Irrigation has long played a key role in feeding expanding populations and is undoubtedly destined to play a still greater role in the future. It not only raises the yields of specific crops, but also prolongs the effective crop-growing period in areas with dry seasons, thus permitting multiple cropping (two or three, and sometimes four, crops per year) where only a single crop could be grown otherwise. With the security provided by irrigation, additional inputs needed to intensify production further (pest control, fertilizers, improved varieties and better tillage) become economically feasible. Irrigation reduces the risk of these expensive inputs being wasted by crop failure resulting from lack of water.
The practice of irrigation consists of applying water to the part of the soil profile that serves as the root zone, for the immediate and subsequent use of the crop. Well-managed irrigation systems are those which control the spatial and temporal supply of water so as to promote growth and yield, and to enhance the economic efficiency of crop production. Such systems apply water in amounts and at frequencies calibrated to answer the time-variable crop needs. The aim is not merely to optimize growing conditions in a specific plot or season, but also to protect the field environment as a whole against degradation in the long term. Only thus can water and land resources be utilized efficiently and sustainably. On the other hand, poorly managed irrigation systems are those which waste water and energy, deplete or pollute water resources, fail to produce good crops and/or pose the danger of soil degradation.
The vital task of increasing and stabilizing food production in drought-prone regions must therefore include a concerted effort to improve on-farm water management. Some traditional irrigation schemes need to be modernized so as to achieve higher yields as well as better resource utilization. New schemes being planned should likewise be based on sound principles and techniques for efficient water use and for optimizing irrigation in relation to all other essential agricultural inputs and operations.
In recent decades, revolutionary developments have taken place in the science and art of irrigation. A more comprehensive understanding has evolved regarding the soil-crop-water regime as affected by climatic, physiological and soil factors. These conceptual developments have led to technical innovations in water control that have made possible the maintenance of near-optimal moisture and nutrient conditions throughout the growing season.
Foremost among these innovations are techniques for high-frequency, low-volume, partial-area applications of water and of nutrients at rates calibrated to satisfy crop needs. Such methods are now applied on a large scale in industrialized countries, where they tend to be highly mechanized and to rely on energy-intensive labour-saving technologies. However, they need not necessarily depend on expensive manufactured equipment and intensive energy inputs. Instead, they can be simplified to fit the special low-capital circumstances of the less-developed countries. Moreover, they are flexible enough to permit downscaling in order to fit the requirements of small-scale farmers.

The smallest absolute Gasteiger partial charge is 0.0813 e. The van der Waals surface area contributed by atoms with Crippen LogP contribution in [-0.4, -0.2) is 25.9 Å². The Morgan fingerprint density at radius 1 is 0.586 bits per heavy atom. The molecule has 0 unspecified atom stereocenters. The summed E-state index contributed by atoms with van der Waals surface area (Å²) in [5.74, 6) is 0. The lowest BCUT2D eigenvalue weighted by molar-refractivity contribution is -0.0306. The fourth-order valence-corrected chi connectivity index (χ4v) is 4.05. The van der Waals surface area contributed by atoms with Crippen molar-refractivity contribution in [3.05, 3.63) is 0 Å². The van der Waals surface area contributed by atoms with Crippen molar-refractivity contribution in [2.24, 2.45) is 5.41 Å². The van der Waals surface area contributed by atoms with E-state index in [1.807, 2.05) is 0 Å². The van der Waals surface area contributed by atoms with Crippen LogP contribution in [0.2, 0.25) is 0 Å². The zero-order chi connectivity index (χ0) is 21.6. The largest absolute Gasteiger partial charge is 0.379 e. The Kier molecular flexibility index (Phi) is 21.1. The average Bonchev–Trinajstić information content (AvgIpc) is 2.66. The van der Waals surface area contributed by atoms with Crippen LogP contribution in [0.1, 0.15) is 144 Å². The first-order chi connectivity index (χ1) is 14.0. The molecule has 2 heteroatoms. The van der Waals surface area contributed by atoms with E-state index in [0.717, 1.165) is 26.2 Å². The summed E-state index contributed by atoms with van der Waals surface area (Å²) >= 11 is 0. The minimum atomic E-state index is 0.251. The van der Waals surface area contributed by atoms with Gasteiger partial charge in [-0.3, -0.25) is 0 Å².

Properly applied, the new irrigation methods can raise yields while minimizing waste (by runoff, evaporation and excessive seepage), reducing drainage requirements and promoting the integration of irrigation with essential concurrent operations (fertilization, tillage and pest control). The use of brackish water has become more feasible, as has application to sandy, stony or steep lands previously considered unirrigable. Other potential benefits include increased crop diversification and cropping intensity.
Despite all the new advances and promising possibilities, wasteful practices still persist in many irrigated areas. In some places, inefficiency is perpetuated by fixed, institutionally imposed standards that foster unmeasured and typically excessive applications of water. Such inflexible regimes offer farmers no incentive to improve water management and even discourage them from taking independent initiatives to do so. However, institutional inertia and rigid patterns are only part of the problem. Some of the new irrigation systems developed in the industrialized countries are in fact too complex, energy-intensive, dependent on expensive imported equipment and large in scale to be directly applicable to the low-capital, low-technology circumstances of the less-industrialized countries, where farming is often practised on a small scale and the relative costs of labour and capital are very different.
Hence, ready-made modern technology often fails when introduced arbitrarily into developing countries. Elaborate and expensive systems (such as large centre-pivot booms and even drip-irrigation assemblies complete with automated pumps, filters, pressure regulators, metering valves and fertilizer injectors), imported and installed in the grand hope of achieving instant modernization, typically fail for lack of expert maintenance and spare parts. Such installations can quickly become white elephants - idle monuments to hasty "progress" relying on ill-adapted technology.
Instead of introducing prepackaged hardware systems, developers should apply the best principles of efficient irrigation, in so far as possible using indigenous skills and materials. Rather than simply transfer Western technology as such, the aim should be to adapt or redesign technology flexibly so as to suit the prevailing conditions and requirements.

 

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FIGURE 2
Distribution of basement aquifers in Africa